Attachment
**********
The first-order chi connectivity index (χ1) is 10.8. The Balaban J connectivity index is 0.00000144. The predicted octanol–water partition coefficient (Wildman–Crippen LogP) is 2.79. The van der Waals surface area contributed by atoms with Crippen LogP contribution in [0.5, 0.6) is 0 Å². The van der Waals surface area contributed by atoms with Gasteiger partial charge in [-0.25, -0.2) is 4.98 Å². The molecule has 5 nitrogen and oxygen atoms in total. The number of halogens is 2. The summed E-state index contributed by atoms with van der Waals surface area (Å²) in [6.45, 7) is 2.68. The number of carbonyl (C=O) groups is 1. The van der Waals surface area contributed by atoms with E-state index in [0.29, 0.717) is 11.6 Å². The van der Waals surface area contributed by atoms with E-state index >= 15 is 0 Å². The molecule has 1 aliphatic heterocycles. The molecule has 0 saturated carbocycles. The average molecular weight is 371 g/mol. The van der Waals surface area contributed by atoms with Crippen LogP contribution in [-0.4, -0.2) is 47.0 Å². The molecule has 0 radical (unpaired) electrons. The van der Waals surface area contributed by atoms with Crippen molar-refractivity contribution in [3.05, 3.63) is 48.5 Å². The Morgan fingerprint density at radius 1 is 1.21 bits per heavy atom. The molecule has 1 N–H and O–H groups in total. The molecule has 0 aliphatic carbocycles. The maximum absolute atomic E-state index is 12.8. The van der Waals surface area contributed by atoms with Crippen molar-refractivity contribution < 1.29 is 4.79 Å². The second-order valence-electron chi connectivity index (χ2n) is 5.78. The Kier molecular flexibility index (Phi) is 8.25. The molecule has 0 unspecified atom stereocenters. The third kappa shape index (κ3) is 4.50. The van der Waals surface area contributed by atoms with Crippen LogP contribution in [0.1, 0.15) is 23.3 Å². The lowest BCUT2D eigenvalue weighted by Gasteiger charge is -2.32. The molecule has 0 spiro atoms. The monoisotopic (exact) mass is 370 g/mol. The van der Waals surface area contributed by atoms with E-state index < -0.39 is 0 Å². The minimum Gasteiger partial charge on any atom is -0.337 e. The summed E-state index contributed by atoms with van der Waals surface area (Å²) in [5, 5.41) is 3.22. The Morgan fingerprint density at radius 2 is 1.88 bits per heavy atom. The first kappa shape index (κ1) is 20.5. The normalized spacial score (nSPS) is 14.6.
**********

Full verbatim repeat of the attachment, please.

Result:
The first-order chi connectivity index (χ1) is 10.8. The Balaban J connectivity index is 0.00000144. The predicted octanol–water partition coefficient (Wildman–Crippen LogP) is 2.79. The van der Waals surface area contributed by atoms with Crippen LogP contribution in [0.5, 0.6) is 0 Å². The van der Waals surface area contributed by atoms with Gasteiger partial charge in [-0.25, -0.2) is 4.98 Å². The molecule has 5 nitrogen and oxygen atoms in total. The number of halogens is 2. The summed E-state index contributed by atoms with van der Waals surface area (Å²) in [6.45, 7) is 2.68. The number of carbonyl (C=O) groups is 1. The van der Waals surface area contributed by atoms with E-state index in [0.29, 0.717) is 11.6 Å². The van der Waals surface area contributed by atoms with E-state index >= 15 is 0 Å². The molecule has 1 aliphatic heterocycles. The molecule has 0 saturated carbocycles. The average molecular weight is 371 g/mol. The van der Waals surface area contributed by atoms with Crippen LogP contribution in [-0.4, -0.2) is 47.0 Å². The molecule has 0 radical (unpaired) electrons. The van der Waals surface area contributed by atoms with Crippen molar-refractivity contribution in [3.05, 3.63) is 48.5 Å². The Morgan fingerprint density at radius 1 is 1.21 bits per heavy atom. The molecule has 1 N–H and O–H groups in total. The molecule has 0 aliphatic carbocycles. The maximum absolute atomic E-state index is 12.8. The van der Waals surface area contributed by atoms with Crippen molar-refractivity contribution < 1.29 is 4.79 Å². The second-order valence-electron chi connectivity index (χ2n) is 5.78. The Kier molecular flexibility index (Phi) is 8.25. The molecule has 0 unspecified atom stereocenters. The third kappa shape index (κ3) is 4.50. The van der Waals surface area contributed by atoms with Crippen LogP contribution in [0.1, 0.15) is 23.3 Å². The lowest BCUT2D eigenvalue weighted by Gasteiger charge is -2.32. The molecule has 0 spiro atoms. The monoisotopic (exact) mass is 370 g/mol. The van der Waals surface area contributed by atoms with E-state index < -0.39 is 0 Å². The minimum Gasteiger partial charge on any atom is -0.337 e. The summed E-state index contributed by atoms with van der Waals surface area (Å²) in [5, 5.41) is 3.22. The Morgan fingerprint density at radius 2 is 1.88 bits per heavy atom. The first kappa shape index (κ1) is 20.5. The normalized spacial score (nSPS) is 14.6.